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Depression Is a Whole-Body Disorder

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Thursday, 31 Mar 2016 12:47 PM Current | Bio | Archive

When Larry Sanders of the NBA’s Milwaukee Bucks walked away from a $44 million contract in 2015, he knew it was time to face — and get treatment for — his chronic depression. This super athlete found that his depression was making his mind and body less court-ready.

He told reporters: "I'm trying to get to the root of a lot of issues ... Without getting them corrected, I don't think basketball is something I could do."

Well, for the first time research confirms what Sanders felt instinctively: Depression in more than a mental disorder. It raises body-wide levels of oxidative stress, and that affects all systems and organs.

Writing in the Journal of Clinical Psychiatry, researchers from the University of Granada suggest that this may explain why people who suffer from depression are at increased risk for cardiovascular disease and cancer, and die at an earlier age than those without depression.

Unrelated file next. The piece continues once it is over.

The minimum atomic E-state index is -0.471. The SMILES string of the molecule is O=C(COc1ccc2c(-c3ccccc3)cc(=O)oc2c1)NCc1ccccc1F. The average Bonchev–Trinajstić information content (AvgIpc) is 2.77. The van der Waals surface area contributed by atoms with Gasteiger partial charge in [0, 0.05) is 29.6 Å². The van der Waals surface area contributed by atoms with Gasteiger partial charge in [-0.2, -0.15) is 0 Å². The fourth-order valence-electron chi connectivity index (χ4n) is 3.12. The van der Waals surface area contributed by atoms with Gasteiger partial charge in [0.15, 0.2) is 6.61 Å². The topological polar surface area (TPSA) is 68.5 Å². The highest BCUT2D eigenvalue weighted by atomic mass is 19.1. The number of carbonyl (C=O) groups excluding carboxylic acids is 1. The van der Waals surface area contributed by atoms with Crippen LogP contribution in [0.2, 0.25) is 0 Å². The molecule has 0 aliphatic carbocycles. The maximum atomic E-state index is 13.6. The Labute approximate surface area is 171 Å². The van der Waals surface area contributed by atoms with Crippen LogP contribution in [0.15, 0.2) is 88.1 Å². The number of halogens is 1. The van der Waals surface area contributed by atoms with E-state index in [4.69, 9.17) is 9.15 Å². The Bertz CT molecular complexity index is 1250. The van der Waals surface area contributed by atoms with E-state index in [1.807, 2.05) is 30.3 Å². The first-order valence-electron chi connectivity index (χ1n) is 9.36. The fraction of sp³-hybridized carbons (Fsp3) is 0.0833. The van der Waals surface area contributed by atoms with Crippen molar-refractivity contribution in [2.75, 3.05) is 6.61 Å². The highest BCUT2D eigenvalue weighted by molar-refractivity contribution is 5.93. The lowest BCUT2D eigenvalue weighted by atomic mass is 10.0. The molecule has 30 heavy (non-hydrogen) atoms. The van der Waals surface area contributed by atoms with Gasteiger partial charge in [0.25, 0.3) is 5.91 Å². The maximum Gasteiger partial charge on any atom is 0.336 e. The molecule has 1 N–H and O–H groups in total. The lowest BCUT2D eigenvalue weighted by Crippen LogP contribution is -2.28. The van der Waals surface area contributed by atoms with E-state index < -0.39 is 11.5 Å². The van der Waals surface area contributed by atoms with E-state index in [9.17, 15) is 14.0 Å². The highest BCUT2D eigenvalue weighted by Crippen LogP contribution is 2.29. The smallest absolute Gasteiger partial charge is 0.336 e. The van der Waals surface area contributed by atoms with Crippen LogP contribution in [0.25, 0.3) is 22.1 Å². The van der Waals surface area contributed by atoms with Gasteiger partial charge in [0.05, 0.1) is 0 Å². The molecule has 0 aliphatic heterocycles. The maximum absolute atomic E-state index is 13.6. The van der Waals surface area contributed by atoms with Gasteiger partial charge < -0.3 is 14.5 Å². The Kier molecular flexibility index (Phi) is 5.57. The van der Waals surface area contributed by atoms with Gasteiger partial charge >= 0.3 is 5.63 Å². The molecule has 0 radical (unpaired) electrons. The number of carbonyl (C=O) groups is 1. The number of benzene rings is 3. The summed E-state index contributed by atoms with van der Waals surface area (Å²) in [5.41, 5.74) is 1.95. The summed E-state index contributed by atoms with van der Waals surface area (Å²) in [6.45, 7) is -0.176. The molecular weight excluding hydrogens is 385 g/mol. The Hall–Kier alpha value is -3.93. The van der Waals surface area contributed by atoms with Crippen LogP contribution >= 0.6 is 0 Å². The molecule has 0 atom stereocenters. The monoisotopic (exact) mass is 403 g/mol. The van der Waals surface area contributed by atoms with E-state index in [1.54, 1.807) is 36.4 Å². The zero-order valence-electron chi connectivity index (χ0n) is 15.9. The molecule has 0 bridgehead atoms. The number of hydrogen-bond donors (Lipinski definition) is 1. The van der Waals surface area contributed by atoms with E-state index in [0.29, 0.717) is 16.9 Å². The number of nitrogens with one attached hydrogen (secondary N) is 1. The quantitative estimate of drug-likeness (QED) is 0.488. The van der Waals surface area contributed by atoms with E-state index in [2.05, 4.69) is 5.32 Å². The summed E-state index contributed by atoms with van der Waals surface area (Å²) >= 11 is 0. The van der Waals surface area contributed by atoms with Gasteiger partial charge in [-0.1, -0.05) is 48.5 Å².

Clearly, this discovery changes how depression should be treated.

Talk therapy and antidepressants help reduce symptoms, and according to the research, restore body levels of anti-inflammatory substances such as zinc and uric acid, reducing markers of oxidative stress.

But you need to treat the body, not just the mind. That means adopting an anti-inflammatory lifestyle: At least 30 minutes of aerobic exercise five days a week, plus eliminating inflammation-boosting trans and saturated fats, processed grains, and added sugars and syrups from your diet.

That full-court press may stop depression from benching you.
 

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Depression in more than a mental disorder. It raises body-wide levels of oxidative stress, and that affects all systems and organs.
depression, psychiatry, inflammation, Dr. Oz
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2016-47-31
Thursday, 31 Mar 2016 12:47 PM
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